Paprika: the rapey novel, not the spice

TLDR; conceptually interesting, but those concepts are not realized until the second half. Also, major trigger warning.

Paprika, a novel by prolific Japanese sci-fi author Yasutaka Tsutsui, is about the invention of a device to access others’ dreams. The protagonists and villains are doctors who work on psychological disorders at a cutting-edge clinic. Using the new device, they can watch a patient’s dreams and help diagnose and cure the patient’s neuroses. Of course, someone quickly realizes the power that one could wield with such a tool, as well as the fun sexual uses it could be put to, and thus conflict is introduced.

The book begins when workers at the clinic who had access to the device begin to suddenly go mad. The cause of the madness seems like it is intended to be a mystery, but the writing quickly ruins any suspense. Within a few pages a certain doctor Osanai is behaving so shadily that the reader instantly knows he is responsible for the attacks. The protagonists, meanwhile, wonder about it for another 100 pages or so while the reader has ceased to care. All potential points of interest are dismissed in this fashion. Why is this other fellow acting so villainous? No use wondering for long, because soon someone remembers his entire backstory in one quick paragraph, tidily handing him a motive. When a powerful, new version of the device, the DC Mini, goes missing and the characters urgently need to find it, they muse about where it is but don’t actively search for it. No need; when the time is right one of them just finds it in a pocket where they had placed it and forgotten it.

It’s a shame that a book about the amazing ability to enter another person’s dreams spends over half of its text with mysteries that never have a chance to be mysterious and boring anxieties about who is offending whom in the Japanese workplace. The second half finally indulges in the possibilities the technology offers. Part 2 opens with the history of a strange European sex cult and then launches into a long series of chases through nightmares, with all of the fantasy and physics-defiance that the reader had long been waiting for. The writing is still shoddy, but there is enough distracting action to make it delightful nonetheless.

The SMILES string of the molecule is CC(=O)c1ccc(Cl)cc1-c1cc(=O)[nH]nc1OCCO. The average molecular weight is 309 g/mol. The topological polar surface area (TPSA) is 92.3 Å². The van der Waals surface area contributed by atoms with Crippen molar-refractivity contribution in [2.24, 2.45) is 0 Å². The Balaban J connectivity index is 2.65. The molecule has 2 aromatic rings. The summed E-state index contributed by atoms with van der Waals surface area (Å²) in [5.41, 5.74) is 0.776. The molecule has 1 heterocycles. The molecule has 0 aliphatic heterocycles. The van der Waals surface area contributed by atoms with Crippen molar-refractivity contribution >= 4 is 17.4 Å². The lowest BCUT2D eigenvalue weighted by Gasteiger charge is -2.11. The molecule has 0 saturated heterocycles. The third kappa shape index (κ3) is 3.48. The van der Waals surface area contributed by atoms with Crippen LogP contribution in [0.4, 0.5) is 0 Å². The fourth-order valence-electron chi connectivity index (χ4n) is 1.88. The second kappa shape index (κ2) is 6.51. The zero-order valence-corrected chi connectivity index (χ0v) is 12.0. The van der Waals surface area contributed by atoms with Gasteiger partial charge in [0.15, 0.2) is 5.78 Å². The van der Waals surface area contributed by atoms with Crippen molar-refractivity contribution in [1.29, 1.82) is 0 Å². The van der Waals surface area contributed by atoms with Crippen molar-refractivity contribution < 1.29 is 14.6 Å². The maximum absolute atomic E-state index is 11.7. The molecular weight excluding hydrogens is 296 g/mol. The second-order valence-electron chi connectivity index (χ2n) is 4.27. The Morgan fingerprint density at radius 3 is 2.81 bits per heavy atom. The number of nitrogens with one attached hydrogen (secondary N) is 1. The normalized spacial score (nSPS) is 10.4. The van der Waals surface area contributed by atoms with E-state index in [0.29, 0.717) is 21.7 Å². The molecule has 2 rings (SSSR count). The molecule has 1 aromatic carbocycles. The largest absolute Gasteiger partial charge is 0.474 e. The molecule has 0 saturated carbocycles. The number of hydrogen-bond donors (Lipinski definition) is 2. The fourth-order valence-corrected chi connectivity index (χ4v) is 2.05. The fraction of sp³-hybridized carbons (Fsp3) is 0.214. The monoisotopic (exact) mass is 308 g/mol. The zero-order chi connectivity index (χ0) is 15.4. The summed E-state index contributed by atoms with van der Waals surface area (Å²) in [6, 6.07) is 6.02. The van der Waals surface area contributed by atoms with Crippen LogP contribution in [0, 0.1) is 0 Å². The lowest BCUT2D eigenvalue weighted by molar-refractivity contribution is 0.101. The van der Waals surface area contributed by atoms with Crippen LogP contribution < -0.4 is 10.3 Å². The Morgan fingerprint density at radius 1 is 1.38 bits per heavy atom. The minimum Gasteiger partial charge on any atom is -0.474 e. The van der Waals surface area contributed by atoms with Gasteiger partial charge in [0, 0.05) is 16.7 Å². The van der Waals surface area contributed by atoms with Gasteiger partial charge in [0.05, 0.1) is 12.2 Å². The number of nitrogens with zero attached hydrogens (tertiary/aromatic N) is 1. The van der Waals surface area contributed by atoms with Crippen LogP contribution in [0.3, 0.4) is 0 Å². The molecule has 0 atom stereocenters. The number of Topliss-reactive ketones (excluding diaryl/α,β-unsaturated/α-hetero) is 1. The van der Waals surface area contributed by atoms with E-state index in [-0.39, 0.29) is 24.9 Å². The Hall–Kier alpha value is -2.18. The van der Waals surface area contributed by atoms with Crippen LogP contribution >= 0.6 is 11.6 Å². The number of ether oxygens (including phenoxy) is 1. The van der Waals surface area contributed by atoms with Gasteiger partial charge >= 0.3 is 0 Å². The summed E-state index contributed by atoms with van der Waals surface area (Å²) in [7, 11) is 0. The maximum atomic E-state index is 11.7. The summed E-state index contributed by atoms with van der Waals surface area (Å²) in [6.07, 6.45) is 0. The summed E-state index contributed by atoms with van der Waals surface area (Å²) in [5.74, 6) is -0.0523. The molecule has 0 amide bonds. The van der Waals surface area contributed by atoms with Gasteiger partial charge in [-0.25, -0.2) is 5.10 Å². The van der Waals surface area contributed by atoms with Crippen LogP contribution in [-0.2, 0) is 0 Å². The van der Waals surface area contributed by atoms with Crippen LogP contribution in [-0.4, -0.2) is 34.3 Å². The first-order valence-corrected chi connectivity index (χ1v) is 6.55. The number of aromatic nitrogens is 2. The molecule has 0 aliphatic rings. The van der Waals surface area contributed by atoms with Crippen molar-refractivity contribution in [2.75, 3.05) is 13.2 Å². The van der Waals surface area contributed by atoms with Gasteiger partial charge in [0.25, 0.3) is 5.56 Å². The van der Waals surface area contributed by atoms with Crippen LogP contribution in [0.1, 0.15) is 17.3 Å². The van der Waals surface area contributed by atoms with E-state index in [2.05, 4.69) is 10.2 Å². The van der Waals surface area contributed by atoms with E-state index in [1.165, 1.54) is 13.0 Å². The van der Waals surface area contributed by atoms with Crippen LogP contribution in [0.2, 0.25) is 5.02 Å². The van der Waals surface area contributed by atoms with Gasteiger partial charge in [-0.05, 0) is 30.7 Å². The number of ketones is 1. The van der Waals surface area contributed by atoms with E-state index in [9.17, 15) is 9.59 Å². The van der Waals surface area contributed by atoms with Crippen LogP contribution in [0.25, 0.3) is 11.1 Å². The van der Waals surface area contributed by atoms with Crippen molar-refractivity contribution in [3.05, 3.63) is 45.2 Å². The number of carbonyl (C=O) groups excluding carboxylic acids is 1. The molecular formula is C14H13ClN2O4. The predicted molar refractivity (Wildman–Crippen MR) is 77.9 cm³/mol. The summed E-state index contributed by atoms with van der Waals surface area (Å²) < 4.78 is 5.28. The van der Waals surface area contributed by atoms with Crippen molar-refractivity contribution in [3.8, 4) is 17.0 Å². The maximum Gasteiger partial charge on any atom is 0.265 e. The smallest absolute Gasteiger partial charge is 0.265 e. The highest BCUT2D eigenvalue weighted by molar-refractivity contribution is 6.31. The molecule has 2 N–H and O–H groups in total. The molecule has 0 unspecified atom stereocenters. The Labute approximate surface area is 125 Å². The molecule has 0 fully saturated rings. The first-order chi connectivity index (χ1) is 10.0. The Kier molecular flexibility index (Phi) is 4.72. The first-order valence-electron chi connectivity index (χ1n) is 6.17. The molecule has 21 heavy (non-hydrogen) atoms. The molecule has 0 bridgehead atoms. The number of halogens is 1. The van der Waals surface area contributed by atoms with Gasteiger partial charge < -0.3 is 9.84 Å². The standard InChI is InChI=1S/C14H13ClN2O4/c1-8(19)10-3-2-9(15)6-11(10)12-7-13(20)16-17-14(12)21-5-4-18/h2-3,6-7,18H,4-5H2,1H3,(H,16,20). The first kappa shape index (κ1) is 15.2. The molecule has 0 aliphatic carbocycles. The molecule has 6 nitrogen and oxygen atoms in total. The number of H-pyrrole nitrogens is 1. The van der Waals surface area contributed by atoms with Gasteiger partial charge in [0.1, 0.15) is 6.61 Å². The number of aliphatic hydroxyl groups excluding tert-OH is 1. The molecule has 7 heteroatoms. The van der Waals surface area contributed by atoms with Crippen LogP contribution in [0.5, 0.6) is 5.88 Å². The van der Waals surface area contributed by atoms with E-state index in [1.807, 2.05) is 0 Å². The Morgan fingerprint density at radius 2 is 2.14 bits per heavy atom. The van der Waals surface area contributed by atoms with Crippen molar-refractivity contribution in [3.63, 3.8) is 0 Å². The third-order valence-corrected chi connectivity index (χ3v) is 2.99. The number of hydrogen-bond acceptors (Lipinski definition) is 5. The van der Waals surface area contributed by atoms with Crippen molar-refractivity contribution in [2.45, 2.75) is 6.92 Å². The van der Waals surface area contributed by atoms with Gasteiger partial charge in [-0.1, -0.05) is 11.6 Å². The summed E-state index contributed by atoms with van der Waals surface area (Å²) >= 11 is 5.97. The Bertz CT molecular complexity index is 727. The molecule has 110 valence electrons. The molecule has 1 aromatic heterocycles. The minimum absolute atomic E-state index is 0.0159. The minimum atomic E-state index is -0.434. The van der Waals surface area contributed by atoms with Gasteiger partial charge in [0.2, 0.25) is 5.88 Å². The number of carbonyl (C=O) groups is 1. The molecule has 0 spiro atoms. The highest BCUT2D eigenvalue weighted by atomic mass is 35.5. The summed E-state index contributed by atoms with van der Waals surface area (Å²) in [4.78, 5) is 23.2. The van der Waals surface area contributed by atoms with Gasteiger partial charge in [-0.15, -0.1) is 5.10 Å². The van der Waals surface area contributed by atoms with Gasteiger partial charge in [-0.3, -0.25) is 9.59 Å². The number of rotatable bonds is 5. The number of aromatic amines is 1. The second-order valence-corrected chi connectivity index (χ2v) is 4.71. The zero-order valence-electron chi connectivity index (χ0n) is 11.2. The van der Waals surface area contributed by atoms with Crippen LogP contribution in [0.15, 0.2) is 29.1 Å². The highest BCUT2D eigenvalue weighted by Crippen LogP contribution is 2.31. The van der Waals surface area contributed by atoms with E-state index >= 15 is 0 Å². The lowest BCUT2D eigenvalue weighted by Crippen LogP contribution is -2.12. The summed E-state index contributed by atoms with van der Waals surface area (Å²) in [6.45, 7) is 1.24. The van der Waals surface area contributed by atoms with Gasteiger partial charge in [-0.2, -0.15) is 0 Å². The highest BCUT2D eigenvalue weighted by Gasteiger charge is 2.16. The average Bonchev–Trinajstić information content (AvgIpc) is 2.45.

There is one aspect to the book that I know some would describe as being independent of its literary merits, but which has a significant impact on whether or not I am able to enjoy a book. I know that I am not the only one in this. This aspect is rape. Rape here, rape there, rape everywhere. The rape in this book is unique in that the violence is not the horrifying aspect; rather, it is written such that the main female character, Dr. Atsuko/Paprika, more often than not semi-consents to the rape, as paradoxical as that sounds. In one instance, she even insists that she needs to be raped to save her life. Discussing this with others, we could not decide if literally asking for rape even qualified as rape anymore, but that’s how it is described within the novel. The book devolves into hentai on more occasions than the narrative requires and if I wasn’t reading it for review I would have stopped at the first disgusting ecchi-fanboy moment. And that’s not even getting into the other questionable decisions the author made in regards to how he portrays Dr. Atsuko, such as the fact that despite being a Nobel-nominated scientist, all people care about is her vagina and how she looks.

Despite my reservations about this novel, I know there are several people out there who would enjoy it, like people who read Palhaunik for his edginess. The chase scenes are fun, the science is fantastic, but the book is horribly, horribly flawed.